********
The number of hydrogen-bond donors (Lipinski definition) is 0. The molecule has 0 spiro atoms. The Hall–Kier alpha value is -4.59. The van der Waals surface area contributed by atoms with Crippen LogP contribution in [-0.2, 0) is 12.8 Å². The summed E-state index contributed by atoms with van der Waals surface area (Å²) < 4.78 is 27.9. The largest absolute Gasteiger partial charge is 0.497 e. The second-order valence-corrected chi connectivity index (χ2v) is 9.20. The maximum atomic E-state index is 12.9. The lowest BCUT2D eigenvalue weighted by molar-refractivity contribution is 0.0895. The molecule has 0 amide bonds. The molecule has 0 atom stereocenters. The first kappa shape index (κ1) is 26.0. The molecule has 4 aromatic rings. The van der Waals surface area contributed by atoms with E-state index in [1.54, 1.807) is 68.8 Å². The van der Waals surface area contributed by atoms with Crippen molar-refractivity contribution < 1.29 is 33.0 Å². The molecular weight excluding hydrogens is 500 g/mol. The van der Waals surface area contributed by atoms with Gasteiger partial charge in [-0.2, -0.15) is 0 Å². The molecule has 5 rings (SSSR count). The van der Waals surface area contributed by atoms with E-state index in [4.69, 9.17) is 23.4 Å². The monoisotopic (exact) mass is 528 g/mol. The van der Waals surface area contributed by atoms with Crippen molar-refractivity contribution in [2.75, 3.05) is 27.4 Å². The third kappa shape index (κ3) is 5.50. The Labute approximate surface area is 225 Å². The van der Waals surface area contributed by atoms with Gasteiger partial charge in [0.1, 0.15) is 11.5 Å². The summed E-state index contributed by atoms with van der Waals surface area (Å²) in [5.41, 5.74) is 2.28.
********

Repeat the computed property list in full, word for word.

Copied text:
The number of hydrogen-bond donors (Lipinski definition) is 0. The molecule has 0 spiro atoms. The Hall–Kier alpha value is -4.59. The van der Waals surface area contributed by atoms with Crippen LogP contribution in [-0.2, 0) is 12.8 Å². The summed E-state index contributed by atoms with van der Waals surface area (Å²) < 4.78 is 27.9. The largest absolute Gasteiger partial charge is 0.497 e. The second-order valence-corrected chi connectivity index (χ2v) is 9.20. The maximum atomic E-state index is 12.9. The lowest BCUT2D eigenvalue weighted by molar-refractivity contribution is 0.0895. The molecule has 0 amide bonds. The molecule has 0 atom stereocenters. The first kappa shape index (κ1) is 26.0. The molecule has 4 aromatic rings. The van der Waals surface area contributed by atoms with E-state index in [1.54, 1.807) is 68.8 Å². The van der Waals surface area contributed by atoms with Crippen molar-refractivity contribution < 1.29 is 33.0 Å². The molecular weight excluding hydrogens is 500 g/mol. The van der Waals surface area contributed by atoms with Gasteiger partial charge in [-0.2, -0.15) is 0 Å². The molecule has 5 rings (SSSR count). The van der Waals surface area contributed by atoms with E-state index in [4.69, 9.17) is 23.4 Å². The monoisotopic (exact) mass is 528 g/mol. The van der Waals surface area contributed by atoms with Crippen molar-refractivity contribution in [2.75, 3.05) is 27.4 Å². The third kappa shape index (κ3) is 5.50. The Labute approximate surface area is 225 Å². The van der Waals surface area contributed by atoms with Gasteiger partial charge in [0.1, 0.15) is 11.5 Å². The summed E-state index contributed by atoms with van der Waals surface area (Å²) in [5.41, 5.74) is 2.28.